Wednesday, February 5, 2014
I just received this excellent book in the mail a few days ago and have taken some time to page through it.
Lost Animals by Errol Fuller takes a reminiscent, often evocative approach to telling the tales of some of the most famous, as well as some of the more lesser known species that have gone extinct since 1870. Contained within the 256 pages are the accounts of 28 species of birds and mammals that have been lost in the last 150 years.
Many of the photographs contained in this volume are familiar to readers, but some are truly obscure or have never been published before. There are some truly wonderful treasures included within the pages. They include a recently recovered stash of photos of Martha, the last Passenger Pigeon, a series of photos of one of the last Ivory-billed Woodpeckers, photos of what is considered the very last Bachman's Warbler ever to be seen alive, the only known photographs of New Zealand's Laughing Owl ever taken in the wild, and a collection of photos of a mother Thylacine and her cubs which have only recently come to light, ninety years after they were taken. Collected together here for the first time, these photos provide a tangible link to animals that have now vanished forever, in a book that brings the past to life while delivering a warning for the future.
The photos, together with the well-written species accounts, including excerpts from writings of the day and reminiscings from firsthand experiences, the book is an excellent piece to have in your library or on your coffee table at home.
Lost Animals: Extinction and the Rhotographic Record
By Errol Fuller
Pub Date: Feb 26, 2014
On sale at Princeton Press for $29.95
In discussing the book via Facebook, I copied a couple excerpts from the book.
I thought it fitting to share them here as well.
This is from the Ivory-billed Woodpecker account:
""The world being full of mystery, there are those who would argue that it is possible-just possible- that the species still survives, but anyone wondering if it does might ask themselves the following series of questions:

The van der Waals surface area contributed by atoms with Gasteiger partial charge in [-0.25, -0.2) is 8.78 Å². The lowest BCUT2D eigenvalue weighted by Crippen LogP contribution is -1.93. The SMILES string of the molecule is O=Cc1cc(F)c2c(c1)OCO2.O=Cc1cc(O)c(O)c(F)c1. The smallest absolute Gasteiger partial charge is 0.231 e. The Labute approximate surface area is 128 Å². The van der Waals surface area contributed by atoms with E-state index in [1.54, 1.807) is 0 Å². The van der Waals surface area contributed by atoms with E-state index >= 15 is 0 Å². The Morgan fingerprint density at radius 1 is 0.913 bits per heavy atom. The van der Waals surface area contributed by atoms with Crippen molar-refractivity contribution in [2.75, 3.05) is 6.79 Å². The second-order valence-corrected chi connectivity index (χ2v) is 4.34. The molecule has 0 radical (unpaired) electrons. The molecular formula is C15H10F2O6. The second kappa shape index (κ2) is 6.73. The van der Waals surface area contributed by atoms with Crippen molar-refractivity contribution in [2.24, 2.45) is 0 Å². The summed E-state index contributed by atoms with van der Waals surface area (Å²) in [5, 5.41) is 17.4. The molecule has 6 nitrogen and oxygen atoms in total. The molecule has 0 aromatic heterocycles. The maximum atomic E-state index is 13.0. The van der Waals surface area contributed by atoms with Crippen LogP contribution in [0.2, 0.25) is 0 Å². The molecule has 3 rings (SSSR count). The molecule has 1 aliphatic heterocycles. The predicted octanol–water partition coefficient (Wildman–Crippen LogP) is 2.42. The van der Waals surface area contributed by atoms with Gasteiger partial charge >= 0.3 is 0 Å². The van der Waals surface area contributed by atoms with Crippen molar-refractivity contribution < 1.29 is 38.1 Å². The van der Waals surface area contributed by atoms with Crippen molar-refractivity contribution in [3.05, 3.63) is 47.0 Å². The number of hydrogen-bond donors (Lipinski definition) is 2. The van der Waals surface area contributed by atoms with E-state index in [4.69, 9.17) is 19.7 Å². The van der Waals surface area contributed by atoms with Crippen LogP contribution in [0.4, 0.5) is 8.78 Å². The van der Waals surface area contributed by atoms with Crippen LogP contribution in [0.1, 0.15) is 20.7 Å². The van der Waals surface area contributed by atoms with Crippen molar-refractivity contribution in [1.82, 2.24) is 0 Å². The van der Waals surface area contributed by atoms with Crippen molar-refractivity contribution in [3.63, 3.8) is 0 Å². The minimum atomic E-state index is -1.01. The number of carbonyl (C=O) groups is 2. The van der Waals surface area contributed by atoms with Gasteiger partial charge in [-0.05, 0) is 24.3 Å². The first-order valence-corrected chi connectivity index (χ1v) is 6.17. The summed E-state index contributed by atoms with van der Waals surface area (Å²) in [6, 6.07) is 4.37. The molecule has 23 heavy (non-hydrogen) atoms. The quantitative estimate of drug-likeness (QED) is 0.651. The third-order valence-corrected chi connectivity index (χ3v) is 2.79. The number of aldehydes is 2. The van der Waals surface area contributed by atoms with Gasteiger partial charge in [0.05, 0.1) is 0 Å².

Why should a species plummeting to extinction for more than a century suddenly stop its dreadful downward spiral precisely as it reached the edge of oblivion?
Why would the dismal pattern of decline stop during the late 1930s just because numbers had dwindled to no more than a few pairs?
What force is there in nature that would apply a last-minute emergency brake to this headlong rush to disaster and dictate a fierce- yet entirely secretive- rearguard action?
What conspiracy could there be that would motivate these last few individuals to collectively decide that the decline had gone far enough, and that they owed it to their forebears- and the world at large- to secrete themselves away and surreptitiously breed in small and unnoticeable numbers (all the time in silence) and thus perpetuate their race?
Why should these last few pairs, and the pitifully few descendants they may have had, be able to withstand the pressures that decimated their fellows, and then linger on- more or less unnoticed- for upwards of half a century?
What then is left of the Ivory-billed Woodpecker?
apart from stuffed specimens, there are some old photos. There is even a grainy piece of antique nitrose movie film (most of which combusted and was destroyed at Cornell University during the 1960s due to its highly flammable nature). There are a few recordings of the actual call.
And there was also a race of the species that lived in Cuba and was last seen perhaps as recently as the 1990s, but that is another story."
From the Passenger Pigeon account, an excerpt written by J.J. Audubon in the 1830s:
"Suddenly there burst forth a general cry of "here they come!"
The noise which they made, though yet distant, reminded me of a hard gale at sea ... The pigeons, arriving by thousands, alighted everywhere, one above another, until solid masses as large as hogsheads, were formed on the branches ... Here and there the perches gave way under the weight with a crash, and falling to the ground, destroyed hundreds of the birds beneath .... I found it quite useless to speak, or even to shout, to those persons ... nearest to me. The air was literally filled with pigeons, the light of noonday was obscured as by an eclipse; the dung fell in spots, not unlike melting flakes of snow ... pigeons were still passing un-diminished numbers and continued to do so for three days in succession."